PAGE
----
Their name says it all. They believe they have all the right answers and know what’s best for everyone. The problem is deep down, they know that they really don’t know it all; their behavior is a cover-up for their feelings of inadequacy. They pretend to know everything; being right makes them feel validated, which temporarily eases their feelings of insecurity.
Know-It-Alls don’t listen to opinions of others and offer information or advice whether it’s asked for or not. Their smug, superior attitude implies that others are stupid, weak and inferior; they speak with a tone of authority, even when addressing issues outside their expertise. Know-It-Alls relish saying, “I told you so!” if you fail to follow their advice. They can’t be right without making you wrong, so they persist at the know-it-all game in order to gain a feeling of power, albeit a false power.
Some Know-It-Alls are perfectionists by nature and have plenty of talent to offer; yet they can flaunt their intelligence and competence, turning people off in the process. They’re sometimes so self-absorbed that they need a reality check. Depending on your role or relationship to them, you might open their eyes regarding how their behavior is getting in the way of their success or positive connections.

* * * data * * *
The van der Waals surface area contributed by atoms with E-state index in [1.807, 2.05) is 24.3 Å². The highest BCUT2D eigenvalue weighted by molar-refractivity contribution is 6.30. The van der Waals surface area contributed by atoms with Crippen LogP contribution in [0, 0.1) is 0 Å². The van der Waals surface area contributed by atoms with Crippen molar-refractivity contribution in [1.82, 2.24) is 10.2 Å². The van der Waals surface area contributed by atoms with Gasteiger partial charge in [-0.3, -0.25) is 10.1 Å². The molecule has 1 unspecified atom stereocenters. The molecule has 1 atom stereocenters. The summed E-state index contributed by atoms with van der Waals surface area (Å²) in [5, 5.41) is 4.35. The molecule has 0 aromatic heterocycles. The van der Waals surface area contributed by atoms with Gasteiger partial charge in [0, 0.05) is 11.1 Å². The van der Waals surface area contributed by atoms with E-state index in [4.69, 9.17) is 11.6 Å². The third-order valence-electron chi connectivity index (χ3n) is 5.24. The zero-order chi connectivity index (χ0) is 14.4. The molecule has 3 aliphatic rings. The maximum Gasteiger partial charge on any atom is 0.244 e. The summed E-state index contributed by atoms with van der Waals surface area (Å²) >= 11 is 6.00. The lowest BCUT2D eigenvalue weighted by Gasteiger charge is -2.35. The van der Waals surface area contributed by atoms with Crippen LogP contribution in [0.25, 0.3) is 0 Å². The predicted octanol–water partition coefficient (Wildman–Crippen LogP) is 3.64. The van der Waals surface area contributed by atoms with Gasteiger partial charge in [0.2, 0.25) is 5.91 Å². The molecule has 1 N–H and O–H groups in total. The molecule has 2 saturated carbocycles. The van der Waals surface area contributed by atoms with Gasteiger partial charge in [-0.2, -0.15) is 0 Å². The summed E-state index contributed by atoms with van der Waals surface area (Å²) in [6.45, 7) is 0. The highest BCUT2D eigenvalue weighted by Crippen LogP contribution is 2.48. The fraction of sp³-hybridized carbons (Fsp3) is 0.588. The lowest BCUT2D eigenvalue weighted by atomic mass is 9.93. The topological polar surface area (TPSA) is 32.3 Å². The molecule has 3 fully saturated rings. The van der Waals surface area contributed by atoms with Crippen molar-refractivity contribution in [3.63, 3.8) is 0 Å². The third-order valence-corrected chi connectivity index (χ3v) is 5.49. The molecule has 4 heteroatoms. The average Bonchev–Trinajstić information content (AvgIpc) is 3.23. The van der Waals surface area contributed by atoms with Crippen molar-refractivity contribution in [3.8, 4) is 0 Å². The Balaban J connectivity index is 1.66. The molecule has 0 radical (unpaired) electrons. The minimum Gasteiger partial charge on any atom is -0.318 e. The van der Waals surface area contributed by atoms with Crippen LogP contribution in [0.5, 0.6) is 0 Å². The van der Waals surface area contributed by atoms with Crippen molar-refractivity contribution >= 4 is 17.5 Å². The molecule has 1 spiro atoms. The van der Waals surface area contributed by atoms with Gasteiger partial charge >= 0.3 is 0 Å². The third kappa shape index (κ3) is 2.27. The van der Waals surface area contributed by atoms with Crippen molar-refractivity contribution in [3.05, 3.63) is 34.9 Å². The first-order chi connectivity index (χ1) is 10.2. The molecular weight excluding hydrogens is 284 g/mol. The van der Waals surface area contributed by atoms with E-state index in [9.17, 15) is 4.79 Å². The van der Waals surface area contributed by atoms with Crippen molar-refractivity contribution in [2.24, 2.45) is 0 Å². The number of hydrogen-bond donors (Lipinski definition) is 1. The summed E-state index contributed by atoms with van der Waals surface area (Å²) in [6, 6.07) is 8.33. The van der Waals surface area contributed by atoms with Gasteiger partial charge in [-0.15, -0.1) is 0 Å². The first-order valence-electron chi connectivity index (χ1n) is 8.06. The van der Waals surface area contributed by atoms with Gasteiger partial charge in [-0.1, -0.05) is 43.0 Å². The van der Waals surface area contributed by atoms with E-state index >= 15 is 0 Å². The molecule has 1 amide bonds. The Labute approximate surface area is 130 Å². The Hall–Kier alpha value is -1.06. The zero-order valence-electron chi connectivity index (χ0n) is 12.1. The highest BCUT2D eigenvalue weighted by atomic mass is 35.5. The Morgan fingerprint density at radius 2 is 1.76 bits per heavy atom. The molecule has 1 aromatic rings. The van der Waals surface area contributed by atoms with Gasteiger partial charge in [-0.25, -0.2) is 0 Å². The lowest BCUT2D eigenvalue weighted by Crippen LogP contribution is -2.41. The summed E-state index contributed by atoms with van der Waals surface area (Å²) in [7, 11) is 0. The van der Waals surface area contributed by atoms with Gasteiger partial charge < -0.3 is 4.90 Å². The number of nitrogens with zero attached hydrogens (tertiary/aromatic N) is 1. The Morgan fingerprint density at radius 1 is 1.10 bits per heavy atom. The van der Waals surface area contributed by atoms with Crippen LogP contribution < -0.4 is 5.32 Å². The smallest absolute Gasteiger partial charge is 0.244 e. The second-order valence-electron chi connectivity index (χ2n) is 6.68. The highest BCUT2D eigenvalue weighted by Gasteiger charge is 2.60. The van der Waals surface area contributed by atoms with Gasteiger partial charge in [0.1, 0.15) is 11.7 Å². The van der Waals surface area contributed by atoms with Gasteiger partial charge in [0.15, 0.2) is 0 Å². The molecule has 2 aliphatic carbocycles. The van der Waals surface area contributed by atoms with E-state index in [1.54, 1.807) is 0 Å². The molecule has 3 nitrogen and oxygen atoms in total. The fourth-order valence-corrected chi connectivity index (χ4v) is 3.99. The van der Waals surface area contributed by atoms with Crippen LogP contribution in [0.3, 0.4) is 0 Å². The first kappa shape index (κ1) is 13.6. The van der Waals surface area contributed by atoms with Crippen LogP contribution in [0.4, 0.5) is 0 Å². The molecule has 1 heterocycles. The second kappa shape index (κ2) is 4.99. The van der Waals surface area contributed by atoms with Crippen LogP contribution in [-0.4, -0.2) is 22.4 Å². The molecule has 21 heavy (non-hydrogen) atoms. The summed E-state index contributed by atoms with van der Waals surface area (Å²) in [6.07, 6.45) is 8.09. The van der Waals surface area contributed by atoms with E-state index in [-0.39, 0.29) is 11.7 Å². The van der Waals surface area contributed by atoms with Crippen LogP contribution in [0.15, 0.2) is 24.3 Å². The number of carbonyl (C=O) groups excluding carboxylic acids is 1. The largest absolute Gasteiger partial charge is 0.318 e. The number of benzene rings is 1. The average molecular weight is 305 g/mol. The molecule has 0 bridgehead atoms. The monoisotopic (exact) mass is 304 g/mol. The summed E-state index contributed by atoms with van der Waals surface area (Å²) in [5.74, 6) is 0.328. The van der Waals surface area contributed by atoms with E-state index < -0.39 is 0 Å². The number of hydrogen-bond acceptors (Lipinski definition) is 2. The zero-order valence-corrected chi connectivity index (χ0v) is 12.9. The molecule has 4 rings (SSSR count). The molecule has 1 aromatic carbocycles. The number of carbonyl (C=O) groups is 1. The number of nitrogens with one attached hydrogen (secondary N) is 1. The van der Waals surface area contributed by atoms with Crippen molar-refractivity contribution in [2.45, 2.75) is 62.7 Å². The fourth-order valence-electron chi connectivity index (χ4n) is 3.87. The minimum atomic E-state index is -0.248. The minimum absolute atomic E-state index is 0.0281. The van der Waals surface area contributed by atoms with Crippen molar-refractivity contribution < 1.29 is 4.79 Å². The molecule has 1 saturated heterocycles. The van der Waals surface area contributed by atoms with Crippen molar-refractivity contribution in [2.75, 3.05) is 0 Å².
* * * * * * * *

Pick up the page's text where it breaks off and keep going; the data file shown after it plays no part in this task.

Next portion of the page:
Based on the book, “Get Along with Anyone, Anytime, Anywhere … 8 keys to creating enduring connections with customers, co-workers – even kids” by Arnold Sanow and Sandy Strauss, here are 5 tips for handling Know-It-Alls:
- Give Credit to them when they’re right, but resist the temptation to rub it in when they’re wrong.
- Don’t discount, discredit, or disagree. Validate their ideas first and then introduce your own: “Justin, that’s certainly a possibility. Here’s what I thought”
- If they deliver information with a surly tone, tell them that while their advice is instructive, their tone is a turn-off.
- If you should be a recipient of their favorite line, “I told you so!” respond that such a statement isn’t productive, focusing on the consequences of such a comment.
- If you have concerns about the validity of what they say, ask probing questions as well as verifying their information to keep them on their toes. Ask “what if” questions to put their logic to the test. Have them play out their worst case scenarios as a way of checking the legitimacy of their suggestions.